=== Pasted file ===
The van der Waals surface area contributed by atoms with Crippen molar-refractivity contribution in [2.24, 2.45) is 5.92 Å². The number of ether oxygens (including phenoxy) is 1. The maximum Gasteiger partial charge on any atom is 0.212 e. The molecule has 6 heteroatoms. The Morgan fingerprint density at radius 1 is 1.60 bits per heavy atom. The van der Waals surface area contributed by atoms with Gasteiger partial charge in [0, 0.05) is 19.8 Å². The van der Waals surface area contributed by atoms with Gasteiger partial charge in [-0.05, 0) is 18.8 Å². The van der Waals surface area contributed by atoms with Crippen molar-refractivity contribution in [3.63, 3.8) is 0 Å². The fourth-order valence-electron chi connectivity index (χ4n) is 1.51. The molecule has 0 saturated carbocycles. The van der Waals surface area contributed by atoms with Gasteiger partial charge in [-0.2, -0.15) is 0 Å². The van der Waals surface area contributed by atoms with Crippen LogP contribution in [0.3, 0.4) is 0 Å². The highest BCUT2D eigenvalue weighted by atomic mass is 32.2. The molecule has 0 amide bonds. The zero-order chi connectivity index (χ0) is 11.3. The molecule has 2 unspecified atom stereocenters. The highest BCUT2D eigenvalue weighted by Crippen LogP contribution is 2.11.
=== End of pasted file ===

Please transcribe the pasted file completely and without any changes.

The van der Waals surface area contributed by atoms with Crippen molar-refractivity contribution in [2.24, 2.45) is 5.92 Å². The number of ether oxygens (including phenoxy) is 1. The maximum Gasteiger partial charge on any atom is 0.212 e. The molecule has 6 heteroatoms. The Morgan fingerprint density at radius 1 is 1.60 bits per heavy atom. The van der Waals surface area contributed by atoms with Gasteiger partial charge in [0, 0.05) is 19.8 Å². The van der Waals surface area contributed by atoms with Gasteiger partial charge in [-0.05, 0) is 18.8 Å². The van der Waals surface area contributed by atoms with Crippen molar-refractivity contribution in [3.63, 3.8) is 0 Å². The fourth-order valence-electron chi connectivity index (χ4n) is 1.51. The molecule has 0 saturated carbocycles. The van der Waals surface area contributed by atoms with Gasteiger partial charge in [-0.2, -0.15) is 0 Å². The van der Waals surface area contributed by atoms with Crippen LogP contribution in [0.3, 0.4) is 0 Å². The highest BCUT2D eigenvalue weighted by atomic mass is 32.2. The molecule has 0 amide bonds. The zero-order chi connectivity index (χ0) is 11.3. The molecule has 2 unspecified atom stereocenters. The highest BCUT2D eigenvalue weighted by Crippen LogP contribution is 2.11.